What Was I Thinking When I Got Married?

I dusted off the nearly 9-year-old wedding photo surrounded by silver hearts, the frame my grandparents gave me as a gift that fateful day.

“What was I thinking when I got married,” the thought crossed my mind as I studied the photo.

I remember the shot. We had just finished walking down the aisle after being pronounced husband and wife. My smile was the biggest I’ve ever experienced (even, dare I say, bigger than following the birthes of our two children, but that came with a whole other level of exhaustion of course) and a tear slipped down my right eye as the photographer took our picture. We carefully shoved my full wedding dress into the waiting limo for the 10-minute ride to the reception and our photog snapped this photo.


We had waited three full years for that moment. We hadn’t lived together, but were practically inseparable. He and I were adventurers, frequently hiking and rollerblading, braving frosty ice and even (gasp) a Ferris Wheel (long story). Now, after the bridesmaids’ dresses were chosen and altered; after the tuxes were rented and the church was booked; after taste-testing and choosing a caterer and picking out wedding colors; after two rounds of invitations (that was a doozy) and cutting corners to hit our budget, here we were.

I thought I knew what I was in for. I thought he knew what he was in for.

I was wrong.

I thought I was a good person who was kind and considerate of others.

I was wrong.

I thought I was confident and capable of facing and conquering all fears by myself.

I was wrong.

I thought I loved him so much that I could never intentionally hurt him.

I was wrong.

I thought marriage was a safety barrier, closing the door on challenges from the past.

I was wrong.

I thought I knew all of his idiosyncrasies and struggles.

I was wrong.

I thought he and I were the perfect communicators.

I was wrong.

I thought we would pull together and have a Christ-centered relationship with frequent Bible studies and prayer.

I was wrong.

I thought he would be the cook.

I was wrong.

I thought I would do most of the child rearing.

I was wrong.

I thought he would be the one to tell us to step out in faith when it was time to take a leap.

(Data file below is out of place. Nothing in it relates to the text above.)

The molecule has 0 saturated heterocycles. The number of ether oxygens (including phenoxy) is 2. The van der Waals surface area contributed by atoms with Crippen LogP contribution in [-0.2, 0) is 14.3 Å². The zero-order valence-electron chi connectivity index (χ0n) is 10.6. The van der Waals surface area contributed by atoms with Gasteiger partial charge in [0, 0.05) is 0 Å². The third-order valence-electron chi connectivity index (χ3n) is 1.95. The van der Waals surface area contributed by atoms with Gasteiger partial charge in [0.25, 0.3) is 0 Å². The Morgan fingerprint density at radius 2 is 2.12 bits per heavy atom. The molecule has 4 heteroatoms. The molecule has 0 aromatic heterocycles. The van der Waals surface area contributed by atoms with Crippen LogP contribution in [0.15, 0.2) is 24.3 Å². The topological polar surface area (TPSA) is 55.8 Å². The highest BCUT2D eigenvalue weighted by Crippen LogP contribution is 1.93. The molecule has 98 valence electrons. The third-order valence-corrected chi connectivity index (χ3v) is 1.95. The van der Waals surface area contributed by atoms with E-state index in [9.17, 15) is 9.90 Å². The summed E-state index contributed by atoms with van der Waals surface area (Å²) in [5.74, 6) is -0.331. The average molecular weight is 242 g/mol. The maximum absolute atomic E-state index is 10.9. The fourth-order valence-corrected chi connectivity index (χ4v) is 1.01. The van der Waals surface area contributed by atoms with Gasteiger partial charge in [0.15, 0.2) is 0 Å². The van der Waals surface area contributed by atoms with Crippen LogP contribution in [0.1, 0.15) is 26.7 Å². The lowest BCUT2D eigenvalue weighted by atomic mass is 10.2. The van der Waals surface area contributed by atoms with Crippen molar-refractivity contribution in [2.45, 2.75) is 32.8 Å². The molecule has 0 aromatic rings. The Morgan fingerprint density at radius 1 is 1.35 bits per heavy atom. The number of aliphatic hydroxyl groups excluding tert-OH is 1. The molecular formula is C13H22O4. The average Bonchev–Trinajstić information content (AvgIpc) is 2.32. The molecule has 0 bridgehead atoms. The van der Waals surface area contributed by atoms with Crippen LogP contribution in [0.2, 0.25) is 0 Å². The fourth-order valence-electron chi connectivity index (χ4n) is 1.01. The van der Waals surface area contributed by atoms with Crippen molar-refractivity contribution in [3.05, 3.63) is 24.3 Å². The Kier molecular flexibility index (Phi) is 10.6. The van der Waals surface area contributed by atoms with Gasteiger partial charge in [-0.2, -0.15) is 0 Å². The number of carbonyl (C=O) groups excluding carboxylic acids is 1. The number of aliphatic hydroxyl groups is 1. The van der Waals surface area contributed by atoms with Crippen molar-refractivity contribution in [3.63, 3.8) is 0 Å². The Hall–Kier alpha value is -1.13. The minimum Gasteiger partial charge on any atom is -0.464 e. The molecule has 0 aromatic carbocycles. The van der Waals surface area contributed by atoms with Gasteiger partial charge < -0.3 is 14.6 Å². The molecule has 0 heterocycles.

I was wrong.

I thought I would always be the soft spot in the family when anyone encountered challenges.

I was wrong.

I thought I had it all together and the perfect plan set for our lives.

I was wrong.

What was I thinking when I got married? Oh, lots of things (clearly). Between life, unmet (and unspoken) expectations, failures and faults, exhaustion and shock, we’ve weathered many storms and I’ve learned a few things.

1. It never feels good to intentionally wound someone. Self-control is sometimes the greatest act of love you can demonstrate in the heat of the moment.

2. Compromise binds; selfish decisions divide. Making decisions together, be they small or large, pulls you together as a team and keeps out insecurities and offenses.

3. No, you can’t say something too many times. Although my husband may disagree with me on this one, I’m a firm believer that clearing the air, especially if something is weighing on you, is the best medicine for you, the other person and the relationship.

4. Forgiveness is freeing. Boy, am I imperfect. And, so is he (thank goodness!). Forgiving mistakes and wounds and letting them go is critical to moving on and moving TOGETHER. I repeat: it’s important to move on together.

5. Leave room in your schedule for the other person. Life has so much to offer, but it’s no fun without your best friend. Carve out spaces of time for fun, laughter and reconnecting. Once kids come, this grows more and more difficult. I feel like I’m learning to do this more every single day.

6. Pray for your significant other. Prayer softens the heart and makes you consider the other person’s needs. Maybe it even calls out a few things you need to change in order to support them. Taking time to pause, reflect and consistently offer up your significant other’s needs and desires stirs something in your own heart.

Bottom line…I’ve realized that love is a choice. Love really is a verb. It’s an action. Every step we take. Every word we speak. Every choice we make…we’re either showing love or we’re harming it.

Stay united and always remember what you were thinking when you got married. It could change your perspective on where you currently are in your marriage.

What do you think? Anything to add? Share your comment below.


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